It is going to be almost 6 months since the outbreak of the coronavirus pandemic in Pakistan which started back at the end of March. The Government has imposed a lockdown and educational institutes are closed since then. Universities shut down in the mid of the semester and students panicked for their grades. reopen institutes
Problems with remote learning
The government is making policies for the reopening of schools, colleges, and universities in the mid of September, but who knows they change the policy to not reopening institutes any sooner.
Institutes are trying hard to run the online education system smoothly, but it is a failed system in Pakistan. Firstly, not everyone has fast internet connections in their homes, the majority of the rural areas of Pakistan doesn’t even have an internet connection at all. Which is contributing to the loss of studies to many students who have moved to their villages since their institutes were closed, especially those students who were living in hostels.
Secondly, there aren’t usually multiple devices in one house to carry on with online classes, as mostly in one household multiple siblings are studying in one school at the same time. One of the sibling has to wait for the other to get finished with their class so they could use a laptop or mobile or any means of attaining online classes, which is a waste of time.
Read More: Pakistan: Is it safe to reopen schools now?
Extended Screentime can be problematic
Besides wastage of time in online classes, it has been observed that increased screen timing of the young generation is badly affecting their eyes and brains. This is also ultimately leading them to depression and anxiety as the healthy activities that were being performed in schools are not being carried out for long.
And mostly children, specifically boys, while given the cell phones to attend online classes don’t care about their classes at all, instead they start playing video games or chatting with friends, deceiving their parents.
Apart from this, many young students, especially from primary sections of the school, are not aware of operating online classes and submitting their homework on the website, their mothers have to carry out this task.
But the problem is, only a few mothers are aware of using technology very much, rest of the mothers seek help from other family members and in this way one child tends to engage whole of the family for carrying out the online assessment tasks being given by the schools, which has disturbed the routine of all of the other family members. Now is the time Government should opt for reopening all the education institutes.
Read More: When is Punjab going to reopen schools?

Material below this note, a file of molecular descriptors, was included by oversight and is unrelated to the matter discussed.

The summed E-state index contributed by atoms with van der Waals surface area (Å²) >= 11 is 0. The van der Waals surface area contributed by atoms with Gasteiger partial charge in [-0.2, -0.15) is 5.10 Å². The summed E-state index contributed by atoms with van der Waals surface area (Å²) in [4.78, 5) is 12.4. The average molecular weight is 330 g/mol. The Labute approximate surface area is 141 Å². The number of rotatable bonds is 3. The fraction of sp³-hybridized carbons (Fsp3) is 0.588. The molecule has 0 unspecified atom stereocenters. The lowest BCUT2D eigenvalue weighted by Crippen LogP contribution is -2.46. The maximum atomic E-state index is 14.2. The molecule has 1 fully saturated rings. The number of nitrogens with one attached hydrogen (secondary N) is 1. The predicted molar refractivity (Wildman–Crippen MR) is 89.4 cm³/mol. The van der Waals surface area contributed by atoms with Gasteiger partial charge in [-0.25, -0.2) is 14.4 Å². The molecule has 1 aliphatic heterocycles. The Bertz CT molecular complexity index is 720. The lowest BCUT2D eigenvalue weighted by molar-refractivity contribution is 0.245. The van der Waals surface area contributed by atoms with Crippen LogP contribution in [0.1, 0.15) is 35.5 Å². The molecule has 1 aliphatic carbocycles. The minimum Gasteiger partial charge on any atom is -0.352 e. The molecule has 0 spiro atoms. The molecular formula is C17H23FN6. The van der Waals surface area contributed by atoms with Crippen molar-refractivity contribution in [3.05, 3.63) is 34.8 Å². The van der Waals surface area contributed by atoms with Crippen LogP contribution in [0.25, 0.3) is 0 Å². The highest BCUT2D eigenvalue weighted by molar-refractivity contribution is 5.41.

Threat of coronavirus has passed: Time to reopen institutes
Now that the Eid-ul-Adha has been passed safely and it was observed there was no surge in the increase of the coronavirus patients, which means Coronavirus is dying in Pakistan according to the statistics shown by Wikipedia, the peak of COVID-19 cases were recorded in the mid of June when 5000-6000 cases were observed on daily basis, but the graph has now declined to 500-600 cases each day which will further be reduced if proper SOPs are being followed.
The smart lockdown that was implemented by our Prime minister is now lifting slowly, and the government has announced to reopen all institutes on 15 September, but this government is a master of U-turns’, you never know when Government undoes its policies. The government should take one policy for lifting lockdown and then stick to it, as it is now a dire need to reopen institutes.
Reopen institutes and strictly follow SOPs
Parents who are worrying for their children to catch on the coronavirus should educate them about the SOPs to be followed and allow their children to get physical education in schools.
Schools strictly need to follow all the SOPs regarding the Coronavirus, they should provide face masks to every student free of cost as students have already been paying heavy fees while staying home, every student should have their sanitizers with them.
A distance of 6 feet should be strictly maintained, and teachers should keep a keen eye on students for not letting them shake their hands. If a student feels sick, he should be permitted to stay home for 14 days without shortlisting their attendance.
That’s how together we can fight this pandemic, and bring an end to COVID-19 without the loss of education.
The views expressed in this article are the authors own and do not necessarily reflect the editorial policy of Global Village Space.